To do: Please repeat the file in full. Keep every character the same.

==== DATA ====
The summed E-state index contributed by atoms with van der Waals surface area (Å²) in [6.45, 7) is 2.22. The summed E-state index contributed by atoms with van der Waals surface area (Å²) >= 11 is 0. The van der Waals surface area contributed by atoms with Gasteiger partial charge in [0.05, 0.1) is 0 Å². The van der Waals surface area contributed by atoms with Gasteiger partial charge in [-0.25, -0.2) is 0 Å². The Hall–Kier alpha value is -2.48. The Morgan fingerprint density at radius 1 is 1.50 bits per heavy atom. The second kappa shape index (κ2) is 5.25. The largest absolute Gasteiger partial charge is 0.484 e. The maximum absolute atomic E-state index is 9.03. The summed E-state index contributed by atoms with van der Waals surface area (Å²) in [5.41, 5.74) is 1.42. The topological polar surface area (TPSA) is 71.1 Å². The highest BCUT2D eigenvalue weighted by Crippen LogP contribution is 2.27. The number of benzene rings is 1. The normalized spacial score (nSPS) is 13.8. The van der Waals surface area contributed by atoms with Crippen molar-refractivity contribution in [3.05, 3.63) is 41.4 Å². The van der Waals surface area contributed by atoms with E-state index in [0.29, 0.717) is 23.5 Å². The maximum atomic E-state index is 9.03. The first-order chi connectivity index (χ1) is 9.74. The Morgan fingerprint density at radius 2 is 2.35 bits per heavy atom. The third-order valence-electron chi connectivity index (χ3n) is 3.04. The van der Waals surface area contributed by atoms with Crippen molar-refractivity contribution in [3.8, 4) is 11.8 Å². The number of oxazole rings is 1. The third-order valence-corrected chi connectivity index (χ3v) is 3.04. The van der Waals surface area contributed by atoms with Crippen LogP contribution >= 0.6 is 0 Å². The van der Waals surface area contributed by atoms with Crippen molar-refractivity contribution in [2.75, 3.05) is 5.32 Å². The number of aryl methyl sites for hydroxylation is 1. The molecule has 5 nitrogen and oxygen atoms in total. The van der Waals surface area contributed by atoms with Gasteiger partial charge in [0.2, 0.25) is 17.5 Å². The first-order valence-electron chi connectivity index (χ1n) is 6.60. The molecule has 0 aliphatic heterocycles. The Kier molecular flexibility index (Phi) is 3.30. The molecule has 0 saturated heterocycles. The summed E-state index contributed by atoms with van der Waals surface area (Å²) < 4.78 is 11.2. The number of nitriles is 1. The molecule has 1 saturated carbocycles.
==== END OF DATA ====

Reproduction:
The summed E-state index contributed by atoms with van der Waals surface area (Å²) in [6.45, 7) is 2.22. The summed E-state index contributed by atoms with van der Waals surface area (Å²) >= 11 is 0. The van der Waals surface area contributed by atoms with Gasteiger partial charge in [0.05, 0.1) is 0 Å². The van der Waals surface area contributed by atoms with Gasteiger partial charge in [-0.25, -0.2) is 0 Å². The Hall–Kier alpha value is -2.48. The Morgan fingerprint density at radius 1 is 1.50 bits per heavy atom. The second kappa shape index (κ2) is 5.25. The largest absolute Gasteiger partial charge is 0.484 e. The maximum absolute atomic E-state index is 9.03. The summed E-state index contributed by atoms with van der Waals surface area (Å²) in [5.41, 5.74) is 1.42. The topological polar surface area (TPSA) is 71.1 Å². The highest BCUT2D eigenvalue weighted by Crippen LogP contribution is 2.27. The number of benzene rings is 1. The normalized spacial score (nSPS) is 13.8. The van der Waals surface area contributed by atoms with Crippen molar-refractivity contribution in [3.05, 3.63) is 41.4 Å². The van der Waals surface area contributed by atoms with E-state index in [0.29, 0.717) is 23.5 Å². The maximum atomic E-state index is 9.03. The first-order chi connectivity index (χ1) is 9.74. The Morgan fingerprint density at radius 2 is 2.35 bits per heavy atom. The third-order valence-electron chi connectivity index (χ3n) is 3.04. The van der Waals surface area contributed by atoms with Crippen molar-refractivity contribution in [3.8, 4) is 11.8 Å². The number of oxazole rings is 1. The third-order valence-corrected chi connectivity index (χ3v) is 3.04. The van der Waals surface area contributed by atoms with Crippen LogP contribution >= 0.6 is 0 Å². The van der Waals surface area contributed by atoms with Crippen molar-refractivity contribution in [2.75, 3.05) is 5.32 Å². The number of aryl methyl sites for hydroxylation is 1. The molecule has 5 nitrogen and oxygen atoms in total. The van der Waals surface area contributed by atoms with Gasteiger partial charge in [0.2, 0.25) is 17.5 Å². The first-order valence-electron chi connectivity index (χ1n) is 6.60. The molecule has 0 aliphatic heterocycles. The Kier molecular flexibility index (Phi) is 3.30. The molecule has 0 saturated heterocycles. The summed E-state index contributed by atoms with van der Waals surface area (Å²) < 4.78 is 11.2. The number of nitriles is 1. The molecule has 1 saturated carbocycles.